Stokvels in SA: A historical context
“Stokvel” is a South African generic term used to describe a group of people who have come together to contribute money towards a common identified purpose by the group members, for the benefit of the said group. The mineral revolution in the 19th Century in South Africa set in motion a change in the basic economic, legal, demographic and political forces that have governed South Africa’s development ever since. 

The scramble for Africa led by various imperial forces put in motion the movement of large groups of Black labour to mines, away from their agricultural existence. Structural changes and economic growth led the leadership of the time, to restrict Black migrant labour through the use of various laws and labour systems to limit their economic growth in favour of minority white workers economic growth. As segregation became increasingly legalised, laws such as the Usury Act (1968) emerged and actively excluded black South Africans from financial asset ownership.

The increase of urbanisation of Africans also meant a loss of sources of subsistence such as land and cattle. With over 2 million migrating to the urban system and became increasingly skilled through their mining and city jobs, an unprecedented rise in consciousness was experienced. Increasingly, Africans became aware of how apartheid was systematically excluding them – especially in finance. However, the managerial and planning skills of women were not lost. Traditionally, women bear the burden of taking care of the household. It therefore was not a surprise that stokvels were started by women in urban life. Women began to leverage off their kinship networks for survival.

The values and principles of the traditional practice of “letsema / ilima” (African concept of communal living & leveraging of resources) were brought along into urban settings and transformed to meet people’s new and urban lifestyles. It is based on these principles that the money-based stokvels came into existence and thrived into the modern days.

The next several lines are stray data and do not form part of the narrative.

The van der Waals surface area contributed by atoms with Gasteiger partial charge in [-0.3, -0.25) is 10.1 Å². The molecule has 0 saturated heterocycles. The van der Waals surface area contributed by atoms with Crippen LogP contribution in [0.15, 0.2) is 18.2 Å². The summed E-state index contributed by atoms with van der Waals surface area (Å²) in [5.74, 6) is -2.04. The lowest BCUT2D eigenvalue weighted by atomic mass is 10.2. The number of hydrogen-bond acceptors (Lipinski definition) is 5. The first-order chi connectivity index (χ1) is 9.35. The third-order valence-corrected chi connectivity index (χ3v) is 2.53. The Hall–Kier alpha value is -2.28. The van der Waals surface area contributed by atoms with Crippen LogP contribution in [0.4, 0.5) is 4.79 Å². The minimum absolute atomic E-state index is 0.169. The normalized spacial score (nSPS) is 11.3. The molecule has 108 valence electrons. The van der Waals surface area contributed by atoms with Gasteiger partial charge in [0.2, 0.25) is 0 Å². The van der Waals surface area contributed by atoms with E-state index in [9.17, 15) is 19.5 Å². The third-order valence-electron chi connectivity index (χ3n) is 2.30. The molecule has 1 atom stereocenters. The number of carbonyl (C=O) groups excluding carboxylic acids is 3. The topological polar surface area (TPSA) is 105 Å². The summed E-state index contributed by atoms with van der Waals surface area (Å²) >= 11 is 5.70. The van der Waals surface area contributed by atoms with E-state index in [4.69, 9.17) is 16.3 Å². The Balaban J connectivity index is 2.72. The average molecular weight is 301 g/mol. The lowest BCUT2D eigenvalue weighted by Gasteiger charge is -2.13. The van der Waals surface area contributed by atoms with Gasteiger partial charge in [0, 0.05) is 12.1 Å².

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There are a high number of individuals living below the poverty line and estimated to be approximately 12 million individuals (StatsSA). The likelihood that most will be females shows that there is a continuity, from a demographic perspective, between pre- and post-apartheid South Africa concerning income levels across genders. As a result, stokvels are largely female (64%) and women have used them to manage incomes and the livelihoods of their households.

Whilst it might be understood why stokvels were utilised in apartheid South Africa, an interesting question still remains as to why the need for group savings still exists, grows and flourishes in the current context of a post-apartheid South Africa.

Through monies pooled by stokvel members, a large number of people have been enabled to save up to purchase commodities such as cars, home appliances or furniture, also improvements to homes go on holidays, pay off home bonds, etc – all which as individuals they could not have been able to achieve or could have taken much longer to do so. Over time, stokvels have grown in numbers,